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Similar to the turnip, but smaller, swede is one of those vegetables that’s easily available, but which a lot of people have never tried.

Under its purple and beige skin lurks a soft, creamy yellow flesh with a sweet, nutty flavour that can either be used raw, or give a new twist to a favourite cooked dish.

Swede is a nutritious vegetable that’s high in essential minerals. In addition to having some vitamin A and vitamin C, it’s a good source of calcium, manganese, phosphorus, magnesium, and potassium.

Choose swede that feels heavy for its size and is relatively unblemished. Wrinkles around the top are normal, however. As with many vegetables, smaller ones tend to have a sweeter, milder flavour.

Stored in the fridge, you can keep swede for two weeks.



Swede, as its name suggests, was first noted by a Swiss botanist in 1620 as growing wild in Sweden, but it was possibly the result of a cross between a turnip and a cabbage. It was known in France and Britain in the late 17th century, gaining in popularity and importance over the next 100 years, and was introduced to the United States in the 19th century, where it’s known as ‘rutabaga’.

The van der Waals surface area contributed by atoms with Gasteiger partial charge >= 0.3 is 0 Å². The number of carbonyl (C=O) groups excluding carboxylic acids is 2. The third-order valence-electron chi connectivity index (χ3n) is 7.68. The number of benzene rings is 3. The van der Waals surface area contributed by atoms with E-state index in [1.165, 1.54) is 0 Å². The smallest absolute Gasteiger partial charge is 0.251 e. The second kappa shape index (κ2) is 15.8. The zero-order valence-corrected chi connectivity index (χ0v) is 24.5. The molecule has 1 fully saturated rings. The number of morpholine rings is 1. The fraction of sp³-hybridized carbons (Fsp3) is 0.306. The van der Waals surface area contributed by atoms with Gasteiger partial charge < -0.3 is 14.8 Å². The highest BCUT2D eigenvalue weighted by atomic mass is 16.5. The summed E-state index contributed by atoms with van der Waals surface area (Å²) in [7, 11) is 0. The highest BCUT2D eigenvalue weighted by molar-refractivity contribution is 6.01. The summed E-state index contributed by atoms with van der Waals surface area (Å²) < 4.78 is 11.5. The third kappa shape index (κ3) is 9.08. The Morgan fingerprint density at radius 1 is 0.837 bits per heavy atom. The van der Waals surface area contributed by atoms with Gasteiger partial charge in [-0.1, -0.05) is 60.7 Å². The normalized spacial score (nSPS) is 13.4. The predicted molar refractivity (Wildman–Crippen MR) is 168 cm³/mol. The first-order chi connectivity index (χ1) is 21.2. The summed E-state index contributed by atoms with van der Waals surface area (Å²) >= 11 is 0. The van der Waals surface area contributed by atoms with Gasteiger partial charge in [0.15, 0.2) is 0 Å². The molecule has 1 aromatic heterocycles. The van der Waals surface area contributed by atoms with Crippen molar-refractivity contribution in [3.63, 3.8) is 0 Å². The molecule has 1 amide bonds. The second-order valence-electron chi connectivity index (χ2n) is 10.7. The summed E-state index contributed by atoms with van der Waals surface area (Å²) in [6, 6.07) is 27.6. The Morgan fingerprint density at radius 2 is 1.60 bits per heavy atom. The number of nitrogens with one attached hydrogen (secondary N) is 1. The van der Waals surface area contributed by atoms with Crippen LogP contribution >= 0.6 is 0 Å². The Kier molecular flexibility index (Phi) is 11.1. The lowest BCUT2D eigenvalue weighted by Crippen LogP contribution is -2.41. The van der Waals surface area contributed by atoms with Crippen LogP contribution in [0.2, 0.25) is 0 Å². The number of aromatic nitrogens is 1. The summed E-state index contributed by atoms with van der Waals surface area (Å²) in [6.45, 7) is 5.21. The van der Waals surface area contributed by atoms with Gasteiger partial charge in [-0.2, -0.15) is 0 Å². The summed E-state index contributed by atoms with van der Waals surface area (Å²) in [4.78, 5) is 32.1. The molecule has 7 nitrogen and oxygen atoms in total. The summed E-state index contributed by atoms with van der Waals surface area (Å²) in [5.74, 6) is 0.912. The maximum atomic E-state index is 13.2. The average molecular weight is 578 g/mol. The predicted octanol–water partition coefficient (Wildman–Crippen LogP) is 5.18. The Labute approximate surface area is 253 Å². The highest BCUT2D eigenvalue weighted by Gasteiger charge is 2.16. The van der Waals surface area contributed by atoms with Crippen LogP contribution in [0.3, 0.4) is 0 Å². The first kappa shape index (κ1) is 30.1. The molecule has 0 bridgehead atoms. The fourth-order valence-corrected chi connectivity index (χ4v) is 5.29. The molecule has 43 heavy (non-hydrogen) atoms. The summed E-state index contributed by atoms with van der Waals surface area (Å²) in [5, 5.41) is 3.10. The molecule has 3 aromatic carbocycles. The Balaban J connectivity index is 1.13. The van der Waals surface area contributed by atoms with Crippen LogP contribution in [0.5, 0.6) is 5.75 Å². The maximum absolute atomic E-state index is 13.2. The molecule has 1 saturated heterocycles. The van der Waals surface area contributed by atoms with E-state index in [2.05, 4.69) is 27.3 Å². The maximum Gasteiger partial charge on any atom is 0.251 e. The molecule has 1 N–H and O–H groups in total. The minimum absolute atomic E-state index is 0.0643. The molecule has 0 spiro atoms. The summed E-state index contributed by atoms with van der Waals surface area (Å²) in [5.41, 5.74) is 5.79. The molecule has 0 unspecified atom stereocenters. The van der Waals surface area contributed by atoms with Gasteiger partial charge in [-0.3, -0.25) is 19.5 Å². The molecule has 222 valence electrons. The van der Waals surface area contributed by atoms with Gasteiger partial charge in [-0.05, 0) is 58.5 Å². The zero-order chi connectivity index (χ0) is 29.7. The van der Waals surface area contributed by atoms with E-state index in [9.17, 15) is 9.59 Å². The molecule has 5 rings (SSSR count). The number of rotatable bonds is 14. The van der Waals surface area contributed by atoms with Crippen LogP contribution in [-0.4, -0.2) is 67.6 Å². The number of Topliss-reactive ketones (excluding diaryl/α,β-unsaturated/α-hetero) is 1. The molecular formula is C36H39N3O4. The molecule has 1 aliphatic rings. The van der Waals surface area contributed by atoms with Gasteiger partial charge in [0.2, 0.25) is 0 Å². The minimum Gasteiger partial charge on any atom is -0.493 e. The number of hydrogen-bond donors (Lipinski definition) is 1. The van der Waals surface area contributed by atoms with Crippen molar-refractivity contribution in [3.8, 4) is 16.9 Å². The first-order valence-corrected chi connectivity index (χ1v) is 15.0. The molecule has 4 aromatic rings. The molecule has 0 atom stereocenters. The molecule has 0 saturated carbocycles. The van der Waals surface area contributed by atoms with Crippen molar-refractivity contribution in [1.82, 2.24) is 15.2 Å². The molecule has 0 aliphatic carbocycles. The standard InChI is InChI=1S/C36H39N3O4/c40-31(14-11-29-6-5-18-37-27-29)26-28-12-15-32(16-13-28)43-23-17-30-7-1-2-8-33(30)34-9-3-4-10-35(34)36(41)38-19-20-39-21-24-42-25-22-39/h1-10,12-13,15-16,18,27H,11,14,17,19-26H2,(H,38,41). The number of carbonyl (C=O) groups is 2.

Like most root vegetables, swede has a multitude of uses. Boiled and mashed, it makes a nice change from mashed potatoes, or you can add it to mashed potatoes with milk and butter to give your spuds a little extra something. In Sweden, they call this rotmos. Mashed swede is also popular in Scotland as a side dish for haggis, which is commonly eaten with ‘neeps and tatties’ (ie. swede or turnip and potatoes).

Swede is also good roasted, or can be added to stews for extra nutrition and bulk. You can also use swede raw; for example, grated and served in a salad. If you’re lucky enough to be able to grow swede, or if you can find it with its tops still attached, the leaves are good to eat as a leafy green.

Cooking times are similar to kumara.


In Scotland at Halloween, it’s traditional to hollow out and carve swede or turnip. Carving pumpkin is an American custom which originates from Scotland, but using a native vegetable.

Sweetcorn »« Spring Onions


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